Robert Charles Wilson returns with the thrilling conclusion to his trilogy that began with Spin and Axis, in Vortex. Like the previous sequel, this one begins with something completely new and different from the other novels, immediately hooking in the reader, though this time Wilson provides a familiar face, Turk Findley, to guide the reader along.
Through the power of the enigmatic beings known as the Hypotheticals, Turk has been transported ten thousand years into the future, along with the unique character of Isaac Dvali, who was created as a conduit to the Hypotheticals. They find themselves joining with a population known as the Vox, who travel on a massive island that is the size of a continent. The Vox have been traveling for centuries through the arches to different worlds. They know that the world known as Earth, which is now in ruin and degradation, but it is the place where they hope to finally face and commune with the Hypotheticals.
The strange twist to this is that this story of Findley, Isaac and the Vox is being told through the journal writings of a troubled man known as Orin Mather, ten thousand years in the past (set in the world and time of Spin), who is being helped by a psychiatrist, Sandra Cole, as well as a cop, Bose. They’re all trying to deal with this story set in the distant future and decide whether it’s true or a work of fantastic fiction.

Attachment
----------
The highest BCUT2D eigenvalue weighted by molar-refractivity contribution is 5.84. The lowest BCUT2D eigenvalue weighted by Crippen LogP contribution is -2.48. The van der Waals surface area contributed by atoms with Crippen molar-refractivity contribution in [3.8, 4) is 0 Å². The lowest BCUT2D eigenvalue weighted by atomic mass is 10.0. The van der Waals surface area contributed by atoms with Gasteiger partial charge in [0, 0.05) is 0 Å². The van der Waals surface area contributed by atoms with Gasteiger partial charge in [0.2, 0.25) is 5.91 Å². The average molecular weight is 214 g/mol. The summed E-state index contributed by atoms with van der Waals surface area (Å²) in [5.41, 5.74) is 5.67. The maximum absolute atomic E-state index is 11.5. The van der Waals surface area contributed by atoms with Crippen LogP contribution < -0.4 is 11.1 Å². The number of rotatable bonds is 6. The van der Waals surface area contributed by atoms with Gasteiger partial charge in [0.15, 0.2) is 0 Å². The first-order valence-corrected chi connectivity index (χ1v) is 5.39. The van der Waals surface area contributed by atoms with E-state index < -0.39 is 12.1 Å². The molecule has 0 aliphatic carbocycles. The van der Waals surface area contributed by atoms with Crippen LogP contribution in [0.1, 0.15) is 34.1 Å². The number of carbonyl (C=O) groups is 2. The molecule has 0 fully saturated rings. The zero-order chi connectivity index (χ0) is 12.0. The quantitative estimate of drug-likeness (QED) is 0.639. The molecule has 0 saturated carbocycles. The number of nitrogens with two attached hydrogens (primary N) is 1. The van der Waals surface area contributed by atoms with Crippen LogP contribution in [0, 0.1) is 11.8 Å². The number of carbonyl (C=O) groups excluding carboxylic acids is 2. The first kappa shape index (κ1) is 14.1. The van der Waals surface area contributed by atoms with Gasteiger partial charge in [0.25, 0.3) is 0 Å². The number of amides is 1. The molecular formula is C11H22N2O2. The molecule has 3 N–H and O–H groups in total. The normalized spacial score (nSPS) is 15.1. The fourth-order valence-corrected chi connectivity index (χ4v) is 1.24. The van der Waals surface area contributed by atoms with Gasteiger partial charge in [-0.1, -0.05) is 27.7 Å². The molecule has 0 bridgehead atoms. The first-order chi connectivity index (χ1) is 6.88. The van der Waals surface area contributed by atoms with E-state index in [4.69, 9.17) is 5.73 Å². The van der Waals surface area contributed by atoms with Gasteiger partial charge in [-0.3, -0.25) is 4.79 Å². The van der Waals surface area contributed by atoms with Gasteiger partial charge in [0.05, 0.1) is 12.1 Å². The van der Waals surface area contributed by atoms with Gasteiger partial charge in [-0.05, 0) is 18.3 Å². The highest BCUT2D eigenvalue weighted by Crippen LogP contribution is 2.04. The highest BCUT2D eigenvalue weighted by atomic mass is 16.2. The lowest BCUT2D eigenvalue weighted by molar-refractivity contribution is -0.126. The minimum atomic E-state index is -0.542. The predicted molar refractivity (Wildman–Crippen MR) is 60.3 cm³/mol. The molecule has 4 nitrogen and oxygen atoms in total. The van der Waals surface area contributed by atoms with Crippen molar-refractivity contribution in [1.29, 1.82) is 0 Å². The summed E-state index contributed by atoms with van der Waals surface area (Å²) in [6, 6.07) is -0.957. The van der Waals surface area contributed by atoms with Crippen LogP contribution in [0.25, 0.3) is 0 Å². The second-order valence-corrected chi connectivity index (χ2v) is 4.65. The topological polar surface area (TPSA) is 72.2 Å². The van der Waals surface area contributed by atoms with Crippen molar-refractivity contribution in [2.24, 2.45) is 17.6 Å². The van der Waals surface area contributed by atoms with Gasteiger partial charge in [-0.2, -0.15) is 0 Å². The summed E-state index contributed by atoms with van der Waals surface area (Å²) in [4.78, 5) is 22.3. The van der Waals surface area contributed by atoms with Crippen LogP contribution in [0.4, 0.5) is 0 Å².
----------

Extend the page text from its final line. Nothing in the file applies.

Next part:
Readers of the trilogy may not get all the resolution they expect, especially not if they’re wondering what happened to certain characters in Spin, or why things are happening the way they are and at this time, i.e. why the Hypotheticals are doing this? However, readers will be completely hooked by the great storytelling and full and developed characters that are all trying to understand the big why of it all, just like the reader. And it is really only at the very end of Vortex that readers get the full answers they’ve been patiently waiting for since the stars blacked out and disappeared long ago in Spin.
Originally written on September 21, 2011 ©Alex C. Telander.
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